Exit 80 Master Plan discussed

Shoshone-Bannock Tribes Master Plan - Exit 80.

Sho-Ban News

FORT HALL — On May 18, the Shoshone-Bannock Planning Department, Shoshone-Bannock Transportation Department, and Horrocks Engineers conducted a public meeting at the Tribal Business Center Council Chambers to discuss the Exit 80 Master Plans to develop the property near the Shoshone-Bannock Hotel and Casino.
Wendy Shrief, planner with Horrocks engineers, Jimmy Young, Principal with Horrocks engineer, and Vernon Racehorse, engineer in training, attended the meeting, and explained that they were currently working with the Tribes on the project.
Shrief and Young took turns explaining the design plan began in March, which started with meeting tribal stakeholders, holding a Tribal Council Master plan workshop, and finally to where they are now having the first Fort Hall public meeting to discuss the master plan as a principal guide for Land Use.
The purpose of the meeting was to seek comment from community members and to share information about the Master Plan for Exit 80, which includes plans for economic development not only for the casino and hotel, but an expansion for development of the community beginning with expansion of the Exit 80 interstate ramp and roadways.
2021 is the projected date for the change to the interstate ramp. Young explained they hope to accomplish it through the Transportation Investment Generating Economic Recovery grant or also known as the TIGER grant. The TIGER grant is a supplementary discretionary grant program included in the American Recovery and Reinvestment Act of 2009. The grant is a unique opportunity for the Department of Transportation (DOT) to invest in road, rail, transit, and port projects that promise to achieve national objectives. Each year DOT receives hundreds of applications to build and repair critical pieces of our freight and passenger transportation networks. The TIGER program enables DOT to examine these projects on their merits to help ensure that taxpayers are getting the highest value for every dollar invested through TIGER Discretionary Grants. Applicants must detail the benefits their project would deliver for five long-term outcomes: safety, economic competitiveness, state of good repair, quality of life and environmental sustainability. DOT also evaluates projects on innovation, partnerships, project readiness, benefit cost analysis, and cost share.
Horrocks Engineers plan to help the Tribes to file for the grant, but as stated before, must meet the five long-term outcomes in order to be considered. The cost of the repair to Exit 80 interchange is projected to cost about $8 to 10 million with a reconstruction to expand Ross Fork Road, reconstruct and expand Eagle Road, construct secondary road system within the study area, and rehabilitate existing roads within the study area.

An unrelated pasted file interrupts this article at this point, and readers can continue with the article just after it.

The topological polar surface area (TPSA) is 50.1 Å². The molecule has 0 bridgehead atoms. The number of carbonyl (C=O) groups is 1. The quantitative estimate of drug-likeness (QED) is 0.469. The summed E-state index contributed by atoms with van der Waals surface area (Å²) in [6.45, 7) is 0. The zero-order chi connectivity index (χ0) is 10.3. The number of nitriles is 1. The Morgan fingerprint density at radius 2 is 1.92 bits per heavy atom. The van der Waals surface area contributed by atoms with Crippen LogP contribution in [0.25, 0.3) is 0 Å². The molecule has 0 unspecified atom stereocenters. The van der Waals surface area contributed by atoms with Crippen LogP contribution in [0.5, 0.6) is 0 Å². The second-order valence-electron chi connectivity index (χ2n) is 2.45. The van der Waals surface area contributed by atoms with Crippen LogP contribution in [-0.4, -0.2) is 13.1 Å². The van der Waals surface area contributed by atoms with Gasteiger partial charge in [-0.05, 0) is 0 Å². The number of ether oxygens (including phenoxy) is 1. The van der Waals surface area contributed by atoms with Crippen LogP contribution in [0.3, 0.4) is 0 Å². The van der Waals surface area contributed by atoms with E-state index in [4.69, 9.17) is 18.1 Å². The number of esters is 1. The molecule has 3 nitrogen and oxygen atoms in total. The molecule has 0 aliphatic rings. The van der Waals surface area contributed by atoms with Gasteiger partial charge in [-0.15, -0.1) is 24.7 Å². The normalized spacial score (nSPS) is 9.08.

Alonzo Coby, who works with the Shoshone-Bannock Planning Department said nothing was set in stone in regards to the master plan and community input is needed. He encouraged the several participants to encourage community members to come to future open houses and planning meetings.
Young then talked about some of the proposed development such as the completion of the Shoshone-Bannock Hotel and Event Center and Casino, future water park, an interpretative or culture center, expand truck plaza and parking, creating a retail shopping center, RV expansion, movie theater, and future bank. Other community projects included the Wellness center, new Fire Department and training facility, multi-family housing, assisted living center, and revitalization of single-family housing.
Velda Racehorse commented she would like to see special attention to tourists who often take Fort Hall as a pit stop before going to Yellowstone noting that Fort Hall is on a huge interstate frequented by people traveling to Montana, Wyoming, Utah, and the Northwest, and it would be a shame to miss the opportunity. She also encouraged making the areas family friendly and also proposed to consider creating a teenage homeless center.
Anthony Pete Broncho said he was looking forward to the development that will have long-term impacts on future generations, and encouraged community members to think in terms of the past leadership who had the foresight to think of the future generations.
Wes Edmo, director of TERO (Tribal Employment Rights Office) encouraged Horrocks Engineers to follow the rules and regulations of TERO as projects develop and begin. Coby ended the meeting by ensuring that all community members’ suggestions was taken and will noted by the engineers for future meetings. Shrief also shared that this meeting was the first of many future meetings, and that they hoped to see more community members come and have their voices heard about what they would like to see in for the development of Fort Hall.

Wendy Shrief, planner with Horrocks engineers, discusses the Exit 80 plans.



May 27, 2016



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